Sunday, June 19, 2011

Two for one Day: Table Mechanics - Initiative Order

Table Mechanics:
I have done a lot with tracking things on paper, the chessex battlemat and even a white board and a flip chart. The initiative tacker pictured here came from the Fortune Cards: Shadow Over Nentir Vale from Wizards of the Coast.

I just lay them out (in the order of initiative) with the player/character name and the initiative order and  other defense notes on it. Then as we go along during the turn I move the card in and out of its place to note where we are at in the order.

It seems so simple but I tell you that since I started to use this method I have not really had to tell people to pay attention to the order and they are ready with their turn right away. I have the card in sleeves so I can use a wet erase marker on them. I found any color other than black works well.

I will also be handing this over one of the players to keep track of now that we have it established as a table mechanic.

Another change to happen is the institution of the party leader role. Not just the character type but I have placed a player in this role to keep the party in order and so that the group actually has someone to say yea or nay on things. Prior to this we had issues with the Druid running off and getting beat down by Goblins and killed by the party's wizard or bickering about the direction to head in. Not a new mechanic but something needed to be done, frankly we do not even do that in my normal group I play in. It is mob rule at that table with taking the path the the most to argue for it. Some times the simplest things work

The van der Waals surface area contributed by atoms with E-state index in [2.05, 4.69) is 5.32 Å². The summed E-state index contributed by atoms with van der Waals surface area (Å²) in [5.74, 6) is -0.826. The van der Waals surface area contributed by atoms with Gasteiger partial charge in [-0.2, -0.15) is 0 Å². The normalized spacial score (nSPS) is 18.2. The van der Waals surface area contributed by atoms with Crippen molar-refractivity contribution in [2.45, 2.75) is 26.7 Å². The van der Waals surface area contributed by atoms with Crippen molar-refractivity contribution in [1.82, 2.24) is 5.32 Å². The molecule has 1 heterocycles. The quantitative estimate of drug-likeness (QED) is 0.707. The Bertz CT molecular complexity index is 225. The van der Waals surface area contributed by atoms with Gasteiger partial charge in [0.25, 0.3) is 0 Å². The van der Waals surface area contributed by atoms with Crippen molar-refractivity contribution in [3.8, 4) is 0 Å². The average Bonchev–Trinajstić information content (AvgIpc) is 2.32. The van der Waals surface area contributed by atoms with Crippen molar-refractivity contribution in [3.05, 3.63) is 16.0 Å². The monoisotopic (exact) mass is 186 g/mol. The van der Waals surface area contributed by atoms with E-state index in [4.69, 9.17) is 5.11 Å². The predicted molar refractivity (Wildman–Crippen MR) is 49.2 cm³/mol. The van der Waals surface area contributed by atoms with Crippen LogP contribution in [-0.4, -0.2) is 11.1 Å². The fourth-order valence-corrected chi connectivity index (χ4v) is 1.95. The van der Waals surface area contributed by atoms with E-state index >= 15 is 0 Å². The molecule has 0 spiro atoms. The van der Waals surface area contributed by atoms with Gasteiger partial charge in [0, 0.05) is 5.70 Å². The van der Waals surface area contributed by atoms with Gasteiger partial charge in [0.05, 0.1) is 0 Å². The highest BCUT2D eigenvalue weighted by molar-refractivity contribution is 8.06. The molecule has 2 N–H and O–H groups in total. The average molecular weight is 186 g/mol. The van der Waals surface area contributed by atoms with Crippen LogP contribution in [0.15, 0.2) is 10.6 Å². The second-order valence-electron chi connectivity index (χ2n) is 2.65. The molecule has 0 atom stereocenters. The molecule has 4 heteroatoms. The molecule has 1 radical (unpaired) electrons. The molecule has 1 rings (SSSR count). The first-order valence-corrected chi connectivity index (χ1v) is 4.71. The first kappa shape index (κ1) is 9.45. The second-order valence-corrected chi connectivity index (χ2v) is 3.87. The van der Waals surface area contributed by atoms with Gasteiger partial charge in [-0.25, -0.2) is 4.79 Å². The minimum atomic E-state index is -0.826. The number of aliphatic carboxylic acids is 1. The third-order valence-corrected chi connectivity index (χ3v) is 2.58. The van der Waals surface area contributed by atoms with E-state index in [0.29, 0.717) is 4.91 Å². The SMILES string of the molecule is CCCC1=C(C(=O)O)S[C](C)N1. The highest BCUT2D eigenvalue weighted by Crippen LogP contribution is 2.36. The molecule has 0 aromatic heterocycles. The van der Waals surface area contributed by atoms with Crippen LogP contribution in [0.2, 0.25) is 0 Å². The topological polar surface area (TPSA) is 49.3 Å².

Table Mechanics: Will be a feature I do detailing things I use at the game table.

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About Me

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I am Regional Coordinator for the Great Lakes Region for D&D Adventurers League. Worked for Best Buy as a Project Team Specialist were I did store remodels, support Vendor displays and set merchandising standards for the stores in the Chicago market. He also enjoys playing games (PC, Console, Board Games, RPGs and Miniature Skirmish Games), reading, watching movies and listening to music.